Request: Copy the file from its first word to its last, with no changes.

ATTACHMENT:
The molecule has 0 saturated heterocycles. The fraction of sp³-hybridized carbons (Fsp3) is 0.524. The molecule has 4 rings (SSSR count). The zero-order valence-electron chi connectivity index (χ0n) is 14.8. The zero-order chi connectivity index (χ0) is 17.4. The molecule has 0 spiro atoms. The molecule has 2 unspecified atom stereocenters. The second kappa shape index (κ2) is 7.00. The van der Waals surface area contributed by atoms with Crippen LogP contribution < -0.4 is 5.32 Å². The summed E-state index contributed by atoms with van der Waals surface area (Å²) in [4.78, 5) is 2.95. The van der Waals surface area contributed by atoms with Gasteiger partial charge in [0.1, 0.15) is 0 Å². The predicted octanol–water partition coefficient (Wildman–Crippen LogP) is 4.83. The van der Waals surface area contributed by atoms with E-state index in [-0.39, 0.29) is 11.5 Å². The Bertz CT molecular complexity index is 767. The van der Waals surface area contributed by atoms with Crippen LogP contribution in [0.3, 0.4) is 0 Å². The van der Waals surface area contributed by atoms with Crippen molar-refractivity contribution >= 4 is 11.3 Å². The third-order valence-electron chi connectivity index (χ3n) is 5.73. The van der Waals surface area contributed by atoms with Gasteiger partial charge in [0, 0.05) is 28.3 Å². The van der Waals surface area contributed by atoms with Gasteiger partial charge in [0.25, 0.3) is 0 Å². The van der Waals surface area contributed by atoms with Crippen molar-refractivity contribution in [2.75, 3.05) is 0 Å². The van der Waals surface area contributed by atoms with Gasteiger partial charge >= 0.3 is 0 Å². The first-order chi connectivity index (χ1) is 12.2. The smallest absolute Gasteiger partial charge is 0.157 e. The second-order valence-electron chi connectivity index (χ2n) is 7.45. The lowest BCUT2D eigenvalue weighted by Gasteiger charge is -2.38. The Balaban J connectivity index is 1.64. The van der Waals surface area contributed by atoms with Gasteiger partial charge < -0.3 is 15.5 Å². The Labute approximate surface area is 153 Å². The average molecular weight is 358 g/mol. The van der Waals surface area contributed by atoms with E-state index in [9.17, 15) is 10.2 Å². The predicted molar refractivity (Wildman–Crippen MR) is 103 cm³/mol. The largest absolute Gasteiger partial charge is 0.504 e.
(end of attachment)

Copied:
The molecule has 0 saturated heterocycles. The fraction of sp³-hybridized carbons (Fsp3) is 0.524. The molecule has 4 rings (SSSR count). The zero-order valence-electron chi connectivity index (χ0n) is 14.8. The zero-order chi connectivity index (χ0) is 17.4. The molecule has 0 spiro atoms. The molecule has 2 unspecified atom stereocenters. The second kappa shape index (κ2) is 7.00. The van der Waals surface area contributed by atoms with Crippen LogP contribution < -0.4 is 5.32 Å². The summed E-state index contributed by atoms with van der Waals surface area (Å²) in [4.78, 5) is 2.95. The van der Waals surface area contributed by atoms with Gasteiger partial charge in [0.1, 0.15) is 0 Å². The predicted octanol–water partition coefficient (Wildman–Crippen LogP) is 4.83. The van der Waals surface area contributed by atoms with E-state index in [-0.39, 0.29) is 11.5 Å². The Bertz CT molecular complexity index is 767. The van der Waals surface area contributed by atoms with Crippen LogP contribution in [0.3, 0.4) is 0 Å². The van der Waals surface area contributed by atoms with Crippen molar-refractivity contribution >= 4 is 11.3 Å². The third-order valence-electron chi connectivity index (χ3n) is 5.73. The van der Waals surface area contributed by atoms with Gasteiger partial charge in [0, 0.05) is 28.3 Å². The van der Waals surface area contributed by atoms with Gasteiger partial charge in [0.25, 0.3) is 0 Å². The van der Waals surface area contributed by atoms with Crippen molar-refractivity contribution in [2.75, 3.05) is 0 Å². The van der Waals surface area contributed by atoms with Gasteiger partial charge >= 0.3 is 0 Å². The first-order chi connectivity index (χ1) is 12.2. The smallest absolute Gasteiger partial charge is 0.157 e. The second-order valence-electron chi connectivity index (χ2n) is 7.45. The lowest BCUT2D eigenvalue weighted by Gasteiger charge is -2.38. The Balaban J connectivity index is 1.64. The van der Waals surface area contributed by atoms with Gasteiger partial charge < -0.3 is 15.5 Å². The Labute approximate surface area is 153 Å². The average molecular weight is 358 g/mol. The van der Waals surface area contributed by atoms with E-state index in [9.17, 15) is 10.2 Å². The predicted molar refractivity (Wildman–Crippen MR) is 103 cm³/mol. The largest absolute Gasteiger partial charge is 0.504 e.